* Please note that the recording will not be immediately delivered to you. Upon purchasing please allow 24-48 hours for delivery. The recording will come in the form of a web link via e-mail from email@example.com. The training manual that corresponds with the recording will be automatically delivered upon purchasing via email from the website.
In 1977, Congress enacted the Fair Debt Collection Practices Act (FDCPA) to eliminate abusive debt collection practices. The FDCPA generally covers the collection activities of debt collectors collecting on others’ debts and debt buyers (collectively “debt collectors”) but not the collection activities of first-party debt collectors (i.e., creditors collecting on debts owed to them).
The federal government for many years has received more consumer complaints about debt collectors than about any other single industry. Since 2011:
- The Consumer Financial Protection Bureau (CFPB) has brought more than 25 debt collection cases against first- and third-party collectors alleging FDCPA violations or unfair, deceptive, and abusive debt collection acts and practices in violation of the Dodd-Frank Act. In these cases, the Bureau has ordered over $100 million in civil penalties, over $300 million in restitution to consumers, and billions of dollars in debt relief to consumers.
- The Federal Trade Commission (FTC) has brought more than 40 debt collection cases alleging FDCPA violations or unfair or deceptive acts and practices in violation of the FTC Act.
- States have brought numerous additional actions against debt collectors for violating state debt collection and consumer protection laws.
The CFPB is developing proposed rules to regulate debt collection practices. The CFPB issued an Advanced Notice of Proposed Rulemaking (ANPR) for debt collection in November of 2013. The ANPR sought information about both first- and third-party collection issues including, among other things:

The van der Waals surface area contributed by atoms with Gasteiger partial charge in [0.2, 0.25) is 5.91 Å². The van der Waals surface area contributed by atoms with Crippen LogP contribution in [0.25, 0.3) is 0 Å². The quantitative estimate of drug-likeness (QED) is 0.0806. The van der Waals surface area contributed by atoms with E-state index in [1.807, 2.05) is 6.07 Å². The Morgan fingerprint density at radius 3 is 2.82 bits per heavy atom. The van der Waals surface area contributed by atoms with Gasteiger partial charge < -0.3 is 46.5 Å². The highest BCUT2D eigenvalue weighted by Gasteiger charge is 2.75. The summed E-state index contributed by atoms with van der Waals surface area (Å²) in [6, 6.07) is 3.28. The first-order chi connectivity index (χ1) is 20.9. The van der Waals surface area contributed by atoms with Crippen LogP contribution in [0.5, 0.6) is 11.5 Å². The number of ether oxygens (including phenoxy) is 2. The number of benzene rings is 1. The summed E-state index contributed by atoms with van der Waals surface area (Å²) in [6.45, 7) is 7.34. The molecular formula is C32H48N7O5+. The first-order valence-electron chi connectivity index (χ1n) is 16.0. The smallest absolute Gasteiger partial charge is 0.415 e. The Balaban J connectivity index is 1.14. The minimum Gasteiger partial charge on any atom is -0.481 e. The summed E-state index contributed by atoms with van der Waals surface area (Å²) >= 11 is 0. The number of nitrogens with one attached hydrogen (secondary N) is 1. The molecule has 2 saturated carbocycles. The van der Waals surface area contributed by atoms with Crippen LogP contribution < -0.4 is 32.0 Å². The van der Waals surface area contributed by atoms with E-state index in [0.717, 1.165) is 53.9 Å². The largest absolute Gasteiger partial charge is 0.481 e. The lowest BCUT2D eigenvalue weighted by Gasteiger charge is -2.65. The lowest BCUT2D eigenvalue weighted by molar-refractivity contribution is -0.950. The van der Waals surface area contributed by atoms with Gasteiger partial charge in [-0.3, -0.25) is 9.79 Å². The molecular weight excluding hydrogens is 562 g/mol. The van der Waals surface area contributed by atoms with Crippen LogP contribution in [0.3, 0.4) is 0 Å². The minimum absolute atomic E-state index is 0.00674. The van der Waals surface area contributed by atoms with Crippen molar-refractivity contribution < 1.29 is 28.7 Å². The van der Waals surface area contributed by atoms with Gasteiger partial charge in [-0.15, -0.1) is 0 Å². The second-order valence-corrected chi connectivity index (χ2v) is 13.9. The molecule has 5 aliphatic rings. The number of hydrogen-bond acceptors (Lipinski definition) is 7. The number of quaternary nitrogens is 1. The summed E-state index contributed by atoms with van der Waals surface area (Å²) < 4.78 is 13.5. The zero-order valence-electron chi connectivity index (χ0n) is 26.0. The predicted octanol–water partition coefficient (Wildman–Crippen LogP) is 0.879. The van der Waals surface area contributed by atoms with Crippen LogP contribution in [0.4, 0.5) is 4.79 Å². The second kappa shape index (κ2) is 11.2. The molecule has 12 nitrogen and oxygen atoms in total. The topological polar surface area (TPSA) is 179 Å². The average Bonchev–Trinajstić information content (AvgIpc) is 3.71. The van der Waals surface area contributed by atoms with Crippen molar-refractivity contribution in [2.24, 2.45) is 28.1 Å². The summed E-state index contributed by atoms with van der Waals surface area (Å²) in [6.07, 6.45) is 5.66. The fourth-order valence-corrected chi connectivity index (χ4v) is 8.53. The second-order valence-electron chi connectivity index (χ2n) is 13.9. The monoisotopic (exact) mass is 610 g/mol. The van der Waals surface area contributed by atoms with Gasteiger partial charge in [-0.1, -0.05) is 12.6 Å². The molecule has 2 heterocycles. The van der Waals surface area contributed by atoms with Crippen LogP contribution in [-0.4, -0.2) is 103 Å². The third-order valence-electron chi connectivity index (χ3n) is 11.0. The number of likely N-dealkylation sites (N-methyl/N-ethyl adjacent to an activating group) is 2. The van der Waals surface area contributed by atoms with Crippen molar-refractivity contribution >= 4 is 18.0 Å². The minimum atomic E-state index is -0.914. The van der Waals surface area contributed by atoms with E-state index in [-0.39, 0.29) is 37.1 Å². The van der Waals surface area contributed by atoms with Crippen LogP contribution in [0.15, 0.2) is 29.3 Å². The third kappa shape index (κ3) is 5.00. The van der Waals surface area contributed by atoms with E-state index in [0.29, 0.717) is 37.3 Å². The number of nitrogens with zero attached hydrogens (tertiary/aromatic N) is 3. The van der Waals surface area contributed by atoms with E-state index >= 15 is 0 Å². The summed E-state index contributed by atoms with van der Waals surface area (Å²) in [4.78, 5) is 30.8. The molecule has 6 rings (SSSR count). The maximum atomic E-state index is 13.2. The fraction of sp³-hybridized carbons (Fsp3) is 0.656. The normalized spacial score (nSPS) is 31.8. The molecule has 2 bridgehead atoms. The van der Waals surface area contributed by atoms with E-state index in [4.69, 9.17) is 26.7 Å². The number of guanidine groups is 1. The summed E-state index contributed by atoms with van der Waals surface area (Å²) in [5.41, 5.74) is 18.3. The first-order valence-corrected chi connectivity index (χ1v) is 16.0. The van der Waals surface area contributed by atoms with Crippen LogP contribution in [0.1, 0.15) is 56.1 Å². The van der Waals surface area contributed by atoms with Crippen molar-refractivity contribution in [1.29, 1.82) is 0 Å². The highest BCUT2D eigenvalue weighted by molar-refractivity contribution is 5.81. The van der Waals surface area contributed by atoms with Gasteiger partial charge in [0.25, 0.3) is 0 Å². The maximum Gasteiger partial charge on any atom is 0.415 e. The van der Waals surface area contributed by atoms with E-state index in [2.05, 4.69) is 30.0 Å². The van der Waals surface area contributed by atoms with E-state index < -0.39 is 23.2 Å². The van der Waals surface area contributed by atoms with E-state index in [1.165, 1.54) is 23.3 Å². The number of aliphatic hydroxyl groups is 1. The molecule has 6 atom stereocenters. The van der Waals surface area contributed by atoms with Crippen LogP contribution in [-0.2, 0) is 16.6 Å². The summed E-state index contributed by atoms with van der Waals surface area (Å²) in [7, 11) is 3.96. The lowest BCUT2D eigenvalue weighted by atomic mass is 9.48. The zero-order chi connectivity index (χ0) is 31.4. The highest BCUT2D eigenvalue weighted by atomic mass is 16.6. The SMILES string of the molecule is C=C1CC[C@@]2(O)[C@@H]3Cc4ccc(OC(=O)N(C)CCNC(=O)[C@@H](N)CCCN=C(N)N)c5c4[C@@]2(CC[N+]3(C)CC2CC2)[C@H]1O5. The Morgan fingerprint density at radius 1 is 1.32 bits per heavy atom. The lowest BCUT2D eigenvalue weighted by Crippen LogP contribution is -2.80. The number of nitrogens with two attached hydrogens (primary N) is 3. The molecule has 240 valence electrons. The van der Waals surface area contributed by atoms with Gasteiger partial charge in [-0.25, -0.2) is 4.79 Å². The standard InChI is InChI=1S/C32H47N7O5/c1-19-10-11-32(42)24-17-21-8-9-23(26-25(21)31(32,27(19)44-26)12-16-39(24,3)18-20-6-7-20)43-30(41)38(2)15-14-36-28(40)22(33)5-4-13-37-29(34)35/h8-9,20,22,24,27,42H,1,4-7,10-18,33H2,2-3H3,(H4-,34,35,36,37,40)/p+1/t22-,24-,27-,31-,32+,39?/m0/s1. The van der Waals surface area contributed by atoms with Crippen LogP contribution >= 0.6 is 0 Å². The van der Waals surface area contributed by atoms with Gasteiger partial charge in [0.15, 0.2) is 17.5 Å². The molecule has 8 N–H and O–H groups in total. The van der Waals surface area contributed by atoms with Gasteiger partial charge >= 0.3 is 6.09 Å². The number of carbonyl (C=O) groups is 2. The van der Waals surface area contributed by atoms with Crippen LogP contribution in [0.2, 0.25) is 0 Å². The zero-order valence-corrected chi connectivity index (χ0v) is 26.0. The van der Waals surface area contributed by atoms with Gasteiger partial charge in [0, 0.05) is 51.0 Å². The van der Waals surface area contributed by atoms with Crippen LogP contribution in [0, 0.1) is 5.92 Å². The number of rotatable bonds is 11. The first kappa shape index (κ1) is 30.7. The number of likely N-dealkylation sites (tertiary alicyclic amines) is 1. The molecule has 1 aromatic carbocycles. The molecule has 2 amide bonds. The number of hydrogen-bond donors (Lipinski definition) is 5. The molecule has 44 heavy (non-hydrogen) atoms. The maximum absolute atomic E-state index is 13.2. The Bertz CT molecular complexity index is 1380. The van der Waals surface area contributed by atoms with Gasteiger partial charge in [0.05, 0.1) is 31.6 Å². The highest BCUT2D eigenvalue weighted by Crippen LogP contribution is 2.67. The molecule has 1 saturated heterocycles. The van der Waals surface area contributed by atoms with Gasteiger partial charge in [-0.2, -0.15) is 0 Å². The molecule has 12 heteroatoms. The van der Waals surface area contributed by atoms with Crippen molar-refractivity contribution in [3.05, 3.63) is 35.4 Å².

- The conduct of collectors in interacting with consumers in trying to recover on debts through the collection process;
- The quantity and quality of information in the debt collection system;
- Debt collection litigation;
- Recordkeeping, monitoring, and compliance issues; and
- How to address contemporary debt collection challenges, including questions such as how collectors apply the FDCPA to technology such as cell phones, text messages, and email.
This two-hour recording explains the current FDCPA requirements, recent enforcement actions, and the direction of proposed changes. Participants receive a detailed manual that serves as a handbook long after the program is completed along with PowerPoint slides.
Upon completion of this program, participants understand:
- The basic requirements of the Fair Debt Collections Practices Act;
- The connection between the FDCPA and Unfair, Deceptive or Abusive Acts or Practices (UDAAP) provisions as seen in a recent enforcement action against a large depository institution. .
- Recent CFPB and Federal Trade Commission cases;
- What the CFPB hopes to accomplish with proposed revisions;
- Scope of the proposals;
- Information integrity concerns;
- Review and transfer of certain information;
- Validation notice and statement of rights;
- Communication practices:
- Contact frequency and leaving messages;
- Time, place and manner restrictions; and
- Decedent debt.
The recording is designed for loan department management, compliance officers, loan operations personnel, loan officers, loan collectors and others involved in collecting debt.